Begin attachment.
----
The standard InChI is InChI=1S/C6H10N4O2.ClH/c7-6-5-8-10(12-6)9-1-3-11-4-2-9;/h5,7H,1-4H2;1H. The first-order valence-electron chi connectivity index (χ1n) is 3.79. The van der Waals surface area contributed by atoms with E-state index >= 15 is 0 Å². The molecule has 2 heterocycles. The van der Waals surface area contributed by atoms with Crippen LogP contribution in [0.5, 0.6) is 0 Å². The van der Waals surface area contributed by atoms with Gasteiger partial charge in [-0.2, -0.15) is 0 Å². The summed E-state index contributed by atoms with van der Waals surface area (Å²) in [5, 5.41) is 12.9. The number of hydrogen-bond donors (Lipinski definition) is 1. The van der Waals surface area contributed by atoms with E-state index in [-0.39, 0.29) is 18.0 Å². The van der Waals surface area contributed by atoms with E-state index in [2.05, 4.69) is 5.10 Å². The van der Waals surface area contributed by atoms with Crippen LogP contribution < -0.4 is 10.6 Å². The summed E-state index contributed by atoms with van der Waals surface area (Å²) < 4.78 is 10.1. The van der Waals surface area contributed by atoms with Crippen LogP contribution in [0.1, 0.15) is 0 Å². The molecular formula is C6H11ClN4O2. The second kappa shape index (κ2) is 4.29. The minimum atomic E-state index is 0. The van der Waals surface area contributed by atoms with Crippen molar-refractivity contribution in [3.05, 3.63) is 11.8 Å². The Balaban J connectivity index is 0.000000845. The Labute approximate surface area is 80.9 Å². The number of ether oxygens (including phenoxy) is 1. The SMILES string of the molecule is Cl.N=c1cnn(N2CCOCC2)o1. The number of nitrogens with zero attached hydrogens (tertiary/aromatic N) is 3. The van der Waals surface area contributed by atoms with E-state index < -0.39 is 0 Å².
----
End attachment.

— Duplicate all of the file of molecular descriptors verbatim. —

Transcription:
The standard InChI is InChI=1S/C6H10N4O2.ClH/c7-6-5-8-10(12-6)9-1-3-11-4-2-9;/h5,7H,1-4H2;1H. The first-order valence-electron chi connectivity index (χ1n) is 3.79. The van der Waals surface area contributed by atoms with E-state index >= 15 is 0 Å². The molecule has 2 heterocycles. The van der Waals surface area contributed by atoms with Crippen LogP contribution in [0.5, 0.6) is 0 Å². The van der Waals surface area contributed by atoms with Gasteiger partial charge in [-0.2, -0.15) is 0 Å². The summed E-state index contributed by atoms with van der Waals surface area (Å²) in [5, 5.41) is 12.9. The number of hydrogen-bond donors (Lipinski definition) is 1. The van der Waals surface area contributed by atoms with E-state index in [-0.39, 0.29) is 18.0 Å². The van der Waals surface area contributed by atoms with E-state index in [2.05, 4.69) is 5.10 Å². The van der Waals surface area contributed by atoms with Crippen LogP contribution < -0.4 is 10.6 Å². The summed E-state index contributed by atoms with van der Waals surface area (Å²) < 4.78 is 10.1. The van der Waals surface area contributed by atoms with Crippen LogP contribution in [0.1, 0.15) is 0 Å². The molecular formula is C6H11ClN4O2. The second kappa shape index (κ2) is 4.29. The minimum atomic E-state index is 0. The van der Waals surface area contributed by atoms with Crippen molar-refractivity contribution in [3.05, 3.63) is 11.8 Å². The Balaban J connectivity index is 0.000000845. The Labute approximate surface area is 80.9 Å². The number of ether oxygens (including phenoxy) is 1. The SMILES string of the molecule is Cl.N=c1cnn(N2CCOCC2)o1. The number of nitrogens with zero attached hydrogens (tertiary/aromatic N) is 3. The van der Waals surface area contributed by atoms with E-state index < -0.39 is 0 Å².